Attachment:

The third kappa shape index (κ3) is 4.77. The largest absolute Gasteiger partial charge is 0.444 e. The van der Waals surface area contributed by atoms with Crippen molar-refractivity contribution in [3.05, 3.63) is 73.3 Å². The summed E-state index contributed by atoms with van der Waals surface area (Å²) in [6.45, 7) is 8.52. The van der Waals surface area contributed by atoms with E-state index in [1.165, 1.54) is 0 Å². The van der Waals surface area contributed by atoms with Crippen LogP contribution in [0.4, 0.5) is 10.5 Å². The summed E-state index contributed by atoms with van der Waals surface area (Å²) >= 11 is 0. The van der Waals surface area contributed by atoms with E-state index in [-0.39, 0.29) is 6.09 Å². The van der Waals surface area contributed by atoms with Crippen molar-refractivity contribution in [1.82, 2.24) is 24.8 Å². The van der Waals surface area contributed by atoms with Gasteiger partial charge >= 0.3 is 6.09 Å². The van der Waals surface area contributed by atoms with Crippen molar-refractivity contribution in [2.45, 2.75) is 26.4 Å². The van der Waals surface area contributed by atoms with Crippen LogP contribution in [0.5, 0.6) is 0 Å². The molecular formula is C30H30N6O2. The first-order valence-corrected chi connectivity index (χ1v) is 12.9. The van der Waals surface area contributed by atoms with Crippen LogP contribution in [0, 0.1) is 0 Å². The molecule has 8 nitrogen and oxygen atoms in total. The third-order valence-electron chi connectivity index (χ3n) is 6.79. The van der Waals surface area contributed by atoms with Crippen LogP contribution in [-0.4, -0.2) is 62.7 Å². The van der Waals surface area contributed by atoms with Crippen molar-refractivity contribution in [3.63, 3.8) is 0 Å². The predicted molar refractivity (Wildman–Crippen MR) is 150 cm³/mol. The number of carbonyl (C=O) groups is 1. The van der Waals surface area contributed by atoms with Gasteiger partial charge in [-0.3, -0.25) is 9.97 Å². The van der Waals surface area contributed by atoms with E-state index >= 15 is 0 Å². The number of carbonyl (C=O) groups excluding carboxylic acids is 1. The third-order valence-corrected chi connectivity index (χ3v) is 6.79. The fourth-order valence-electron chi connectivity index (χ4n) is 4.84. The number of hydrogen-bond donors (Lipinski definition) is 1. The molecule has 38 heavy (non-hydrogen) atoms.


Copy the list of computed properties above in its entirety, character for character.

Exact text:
The third kappa shape index (κ3) is 4.77. The largest absolute Gasteiger partial charge is 0.444 e. The van der Waals surface area contributed by atoms with Crippen molar-refractivity contribution in [3.05, 3.63) is 73.3 Å². The summed E-state index contributed by atoms with van der Waals surface area (Å²) in [6.45, 7) is 8.52. The van der Waals surface area contributed by atoms with E-state index in [1.165, 1.54) is 0 Å². The van der Waals surface area contributed by atoms with Crippen LogP contribution in [0.4, 0.5) is 10.5 Å². The summed E-state index contributed by atoms with van der Waals surface area (Å²) >= 11 is 0. The van der Waals surface area contributed by atoms with E-state index in [-0.39, 0.29) is 6.09 Å². The van der Waals surface area contributed by atoms with Crippen molar-refractivity contribution in [1.82, 2.24) is 24.8 Å². The van der Waals surface area contributed by atoms with Gasteiger partial charge >= 0.3 is 6.09 Å². The van der Waals surface area contributed by atoms with Crippen molar-refractivity contribution in [2.45, 2.75) is 26.4 Å². The van der Waals surface area contributed by atoms with Crippen LogP contribution in [0.5, 0.6) is 0 Å². The molecular formula is C30H30N6O2. The first-order valence-corrected chi connectivity index (χ1v) is 12.9. The van der Waals surface area contributed by atoms with Crippen LogP contribution in [0, 0.1) is 0 Å². The molecule has 8 nitrogen and oxygen atoms in total. The third-order valence-electron chi connectivity index (χ3n) is 6.79. The van der Waals surface area contributed by atoms with Crippen LogP contribution in [-0.4, -0.2) is 62.7 Å². The van der Waals surface area contributed by atoms with Crippen molar-refractivity contribution in [3.63, 3.8) is 0 Å². The predicted molar refractivity (Wildman–Crippen MR) is 150 cm³/mol. The number of carbonyl (C=O) groups is 1. The van der Waals surface area contributed by atoms with Gasteiger partial charge in [-0.3, -0.25) is 9.97 Å². The van der Waals surface area contributed by atoms with E-state index >= 15 is 0 Å². The number of carbonyl (C=O) groups excluding carboxylic acids is 1. The third-order valence-corrected chi connectivity index (χ3v) is 6.79. The fourth-order valence-electron chi connectivity index (χ4n) is 4.84. The number of hydrogen-bond donors (Lipinski definition) is 1. The molecule has 38 heavy (non-hydrogen) atoms.